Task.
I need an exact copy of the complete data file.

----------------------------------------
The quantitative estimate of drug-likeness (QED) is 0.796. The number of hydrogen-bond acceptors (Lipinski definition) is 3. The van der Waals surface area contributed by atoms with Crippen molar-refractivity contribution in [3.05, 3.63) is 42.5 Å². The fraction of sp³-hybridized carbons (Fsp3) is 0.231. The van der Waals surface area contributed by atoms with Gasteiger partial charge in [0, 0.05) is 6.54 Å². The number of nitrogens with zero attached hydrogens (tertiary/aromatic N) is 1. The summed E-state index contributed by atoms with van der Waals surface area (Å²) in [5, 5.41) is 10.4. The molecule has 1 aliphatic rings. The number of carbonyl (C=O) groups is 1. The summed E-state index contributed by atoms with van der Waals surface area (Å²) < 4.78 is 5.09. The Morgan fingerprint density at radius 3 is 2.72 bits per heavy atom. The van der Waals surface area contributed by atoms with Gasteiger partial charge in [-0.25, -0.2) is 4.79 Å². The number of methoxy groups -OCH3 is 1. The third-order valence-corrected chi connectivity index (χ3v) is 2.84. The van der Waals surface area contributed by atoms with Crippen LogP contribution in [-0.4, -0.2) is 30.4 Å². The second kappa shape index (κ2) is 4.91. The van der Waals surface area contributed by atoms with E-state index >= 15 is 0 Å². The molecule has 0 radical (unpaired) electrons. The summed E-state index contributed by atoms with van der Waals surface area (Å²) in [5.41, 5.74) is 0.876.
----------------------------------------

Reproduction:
The quantitative estimate of drug-likeness (QED) is 0.796. The number of hydrogen-bond acceptors (Lipinski definition) is 3. The van der Waals surface area contributed by atoms with Crippen molar-refractivity contribution in [3.05, 3.63) is 42.5 Å². The fraction of sp³-hybridized carbons (Fsp3) is 0.231. The van der Waals surface area contributed by atoms with Gasteiger partial charge in [0, 0.05) is 6.54 Å². The number of nitrogens with zero attached hydrogens (tertiary/aromatic N) is 1. The summed E-state index contributed by atoms with van der Waals surface area (Å²) in [5, 5.41) is 10.4. The molecule has 1 aliphatic rings. The number of carbonyl (C=O) groups is 1. The summed E-state index contributed by atoms with van der Waals surface area (Å²) < 4.78 is 5.09. The Morgan fingerprint density at radius 3 is 2.72 bits per heavy atom. The van der Waals surface area contributed by atoms with Gasteiger partial charge in [-0.25, -0.2) is 4.79 Å². The number of methoxy groups -OCH3 is 1. The third-order valence-corrected chi connectivity index (χ3v) is 2.84. The van der Waals surface area contributed by atoms with Crippen LogP contribution in [-0.4, -0.2) is 30.4 Å². The second kappa shape index (κ2) is 4.91. The van der Waals surface area contributed by atoms with E-state index >= 15 is 0 Å². The molecule has 0 radical (unpaired) electrons. The summed E-state index contributed by atoms with van der Waals surface area (Å²) in [5.41, 5.74) is 0.876.